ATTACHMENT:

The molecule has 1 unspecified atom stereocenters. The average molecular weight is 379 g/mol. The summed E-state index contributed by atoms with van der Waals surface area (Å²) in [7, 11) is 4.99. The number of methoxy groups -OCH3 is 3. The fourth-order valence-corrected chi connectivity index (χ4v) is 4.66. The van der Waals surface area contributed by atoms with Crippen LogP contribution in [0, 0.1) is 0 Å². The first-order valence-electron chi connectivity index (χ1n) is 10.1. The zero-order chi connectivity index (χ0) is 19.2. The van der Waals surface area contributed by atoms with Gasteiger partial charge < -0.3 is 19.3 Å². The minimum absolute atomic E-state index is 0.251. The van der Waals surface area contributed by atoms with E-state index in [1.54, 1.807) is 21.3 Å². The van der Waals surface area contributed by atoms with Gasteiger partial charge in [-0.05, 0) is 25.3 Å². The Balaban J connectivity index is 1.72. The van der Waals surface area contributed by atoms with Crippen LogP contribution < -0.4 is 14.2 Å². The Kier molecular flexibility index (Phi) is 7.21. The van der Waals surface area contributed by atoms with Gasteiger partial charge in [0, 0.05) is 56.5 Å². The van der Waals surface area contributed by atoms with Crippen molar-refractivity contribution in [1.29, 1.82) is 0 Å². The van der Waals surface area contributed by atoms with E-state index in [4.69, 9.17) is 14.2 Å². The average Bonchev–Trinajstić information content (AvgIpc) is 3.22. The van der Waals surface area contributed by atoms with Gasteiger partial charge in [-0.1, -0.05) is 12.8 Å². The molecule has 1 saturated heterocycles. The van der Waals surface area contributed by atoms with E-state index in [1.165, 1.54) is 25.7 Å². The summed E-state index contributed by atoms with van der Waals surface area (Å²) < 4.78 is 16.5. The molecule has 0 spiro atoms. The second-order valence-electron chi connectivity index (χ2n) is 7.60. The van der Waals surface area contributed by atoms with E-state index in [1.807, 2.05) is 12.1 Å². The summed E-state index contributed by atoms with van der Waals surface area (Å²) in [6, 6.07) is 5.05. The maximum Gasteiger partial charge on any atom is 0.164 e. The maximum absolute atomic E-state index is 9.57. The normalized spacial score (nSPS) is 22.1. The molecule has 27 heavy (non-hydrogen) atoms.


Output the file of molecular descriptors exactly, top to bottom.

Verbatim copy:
The molecule has 1 unspecified atom stereocenters. The average molecular weight is 379 g/mol. The summed E-state index contributed by atoms with van der Waals surface area (Å²) in [7, 11) is 4.99. The number of methoxy groups -OCH3 is 3. The fourth-order valence-corrected chi connectivity index (χ4v) is 4.66. The van der Waals surface area contributed by atoms with Crippen LogP contribution in [0, 0.1) is 0 Å². The first-order valence-electron chi connectivity index (χ1n) is 10.1. The zero-order chi connectivity index (χ0) is 19.2. The van der Waals surface area contributed by atoms with Gasteiger partial charge < -0.3 is 19.3 Å². The minimum absolute atomic E-state index is 0.251. The van der Waals surface area contributed by atoms with E-state index in [1.54, 1.807) is 21.3 Å². The van der Waals surface area contributed by atoms with Gasteiger partial charge in [-0.05, 0) is 25.3 Å². The Balaban J connectivity index is 1.72. The van der Waals surface area contributed by atoms with Crippen LogP contribution < -0.4 is 14.2 Å². The Kier molecular flexibility index (Phi) is 7.21. The van der Waals surface area contributed by atoms with Gasteiger partial charge in [0, 0.05) is 56.5 Å². The van der Waals surface area contributed by atoms with Crippen molar-refractivity contribution in [1.29, 1.82) is 0 Å². The van der Waals surface area contributed by atoms with E-state index in [4.69, 9.17) is 14.2 Å². The average Bonchev–Trinajstić information content (AvgIpc) is 3.22. The van der Waals surface area contributed by atoms with Gasteiger partial charge in [-0.1, -0.05) is 12.8 Å². The molecule has 1 saturated heterocycles. The van der Waals surface area contributed by atoms with E-state index in [1.165, 1.54) is 25.7 Å². The summed E-state index contributed by atoms with van der Waals surface area (Å²) < 4.78 is 16.5. The molecule has 0 spiro atoms. The second-order valence-electron chi connectivity index (χ2n) is 7.60. The van der Waals surface area contributed by atoms with E-state index in [1.807, 2.05) is 12.1 Å². The summed E-state index contributed by atoms with van der Waals surface area (Å²) in [6, 6.07) is 5.05. The maximum Gasteiger partial charge on any atom is 0.164 e. The maximum absolute atomic E-state index is 9.57. The normalized spacial score (nSPS) is 22.1. The molecule has 27 heavy (non-hydrogen) atoms.